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Letter from Algiers

Historically, Algeria has had a special relationship with Europe, particularly France, due to Algeria’s long history of colonisation writes Dalia Ghanem-Yazbeck. Since its independence in 1962, Algeria has shared economic, political, and cultural ties with some European countries. According to the Migration Policy Center, 91.2 percent of Algerian emigrants in 2012 were located in the European Union; of these, 75.0 percent were in France, 6.3 percent in Spain, and 2.4 percent in Italy.

Algerians want Europe to be far more involved in promoting democracy, freedom of the media, independent civil society, and migration issues. But so far, the EU’s policy toward Algeria has been confused. The EU-Algerian relationship dates back to 1976, when a broad Cooperation Agreement covering trade and finance was signed. Throughout the 1980s and 1990s, numerous economic projects were implemented, but it was only in 1995 that a political dimension was introduced with the Barcelona Declaration and the Euro-Mediterranean Partnership. In 2002, EU-Algerian relations witnessed a real advancement with the signing of the Association Agreement, which entered into force in 2005. The accord was designed to consolidate economic, political, and cultural ties by establishing relations based on reciprocity, respect for democratic principles, and the rule of law.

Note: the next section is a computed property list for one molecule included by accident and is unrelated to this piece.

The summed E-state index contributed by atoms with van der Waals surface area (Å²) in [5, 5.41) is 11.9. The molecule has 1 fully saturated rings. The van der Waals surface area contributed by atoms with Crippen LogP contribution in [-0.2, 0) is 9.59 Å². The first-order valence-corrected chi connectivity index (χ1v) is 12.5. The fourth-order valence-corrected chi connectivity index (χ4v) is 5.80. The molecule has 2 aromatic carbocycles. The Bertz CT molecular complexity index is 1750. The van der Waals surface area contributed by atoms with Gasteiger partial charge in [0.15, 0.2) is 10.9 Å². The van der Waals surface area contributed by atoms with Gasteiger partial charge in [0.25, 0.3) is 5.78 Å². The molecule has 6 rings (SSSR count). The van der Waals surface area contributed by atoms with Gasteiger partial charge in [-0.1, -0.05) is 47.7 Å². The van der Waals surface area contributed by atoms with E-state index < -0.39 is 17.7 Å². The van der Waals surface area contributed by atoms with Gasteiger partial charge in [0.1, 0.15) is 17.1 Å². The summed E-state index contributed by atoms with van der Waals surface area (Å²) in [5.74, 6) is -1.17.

According to a recent opinion polling and research project based on 80 interviews with Algerian opinion leaders and a poll of 400 members of the public, 83 percent of opinion leaders and no less than 87 percent of the general public think that their country has good relations with the EU and recognize the union’s capacity to finance development projects. As for EU policies toward Algeria, both opinion leaders and the public want the EU to be more involved in the country in terms of democracy promotion, freedom of the press, and migration.